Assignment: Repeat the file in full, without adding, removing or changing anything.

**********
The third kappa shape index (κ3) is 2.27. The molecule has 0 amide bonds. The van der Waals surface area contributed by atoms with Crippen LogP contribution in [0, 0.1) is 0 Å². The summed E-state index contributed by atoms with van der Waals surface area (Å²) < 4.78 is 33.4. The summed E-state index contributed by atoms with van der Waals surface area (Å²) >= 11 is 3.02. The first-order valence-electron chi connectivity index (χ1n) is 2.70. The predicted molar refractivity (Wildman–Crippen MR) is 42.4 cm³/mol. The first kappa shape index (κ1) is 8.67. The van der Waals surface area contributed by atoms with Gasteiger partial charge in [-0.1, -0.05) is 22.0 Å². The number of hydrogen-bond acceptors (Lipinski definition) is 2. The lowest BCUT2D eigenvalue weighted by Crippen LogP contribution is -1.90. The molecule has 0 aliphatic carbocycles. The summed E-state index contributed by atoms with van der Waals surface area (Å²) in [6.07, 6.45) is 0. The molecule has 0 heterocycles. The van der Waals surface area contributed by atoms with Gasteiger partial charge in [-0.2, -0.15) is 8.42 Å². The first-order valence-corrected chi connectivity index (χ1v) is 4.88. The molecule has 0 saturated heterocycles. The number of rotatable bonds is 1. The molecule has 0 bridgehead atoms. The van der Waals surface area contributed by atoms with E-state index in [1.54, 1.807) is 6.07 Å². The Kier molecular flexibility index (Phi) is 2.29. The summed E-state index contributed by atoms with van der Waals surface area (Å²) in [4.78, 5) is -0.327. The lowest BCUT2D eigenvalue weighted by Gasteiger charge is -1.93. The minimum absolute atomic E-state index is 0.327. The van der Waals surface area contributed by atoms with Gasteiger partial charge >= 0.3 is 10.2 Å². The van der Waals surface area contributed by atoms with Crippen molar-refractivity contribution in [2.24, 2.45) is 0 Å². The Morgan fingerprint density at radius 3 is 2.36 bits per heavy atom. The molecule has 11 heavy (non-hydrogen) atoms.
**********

The third kappa shape index (κ3) is 2.27. The molecule has 0 amide bonds. The van der Waals surface area contributed by atoms with Crippen LogP contribution in [0, 0.1) is 0 Å². The summed E-state index contributed by atoms with van der Waals surface area (Å²) < 4.78 is 33.4. The summed E-state index contributed by atoms with van der Waals surface area (Å²) >= 11 is 3.02. The first-order valence-electron chi connectivity index (χ1n) is 2.70. The predicted molar refractivity (Wildman–Crippen MR) is 42.4 cm³/mol. The first kappa shape index (κ1) is 8.67. The van der Waals surface area contributed by atoms with Gasteiger partial charge in [-0.1, -0.05) is 22.0 Å². The number of hydrogen-bond acceptors (Lipinski definition) is 2. The lowest BCUT2D eigenvalue weighted by Crippen LogP contribution is -1.90. The molecule has 0 aliphatic carbocycles. The summed E-state index contributed by atoms with van der Waals surface area (Å²) in [6.07, 6.45) is 0. The molecule has 0 heterocycles. The van der Waals surface area contributed by atoms with Gasteiger partial charge in [-0.2, -0.15) is 8.42 Å². The first-order valence-corrected chi connectivity index (χ1v) is 4.88. The molecule has 0 saturated heterocycles. The number of rotatable bonds is 1. The molecule has 0 bridgehead atoms. The van der Waals surface area contributed by atoms with E-state index in [1.54, 1.807) is 6.07 Å². The Kier molecular flexibility index (Phi) is 2.29. The summed E-state index contributed by atoms with van der Waals surface area (Å²) in [4.78, 5) is -0.327. The lowest BCUT2D eigenvalue weighted by Gasteiger charge is -1.93. The minimum absolute atomic E-state index is 0.327. The van der Waals surface area contributed by atoms with Gasteiger partial charge >= 0.3 is 10.2 Å². The van der Waals surface area contributed by atoms with Crippen molar-refractivity contribution in [2.24, 2.45) is 0 Å². The Morgan fingerprint density at radius 3 is 2.36 bits per heavy atom. The molecule has 11 heavy (non-hydrogen) atoms.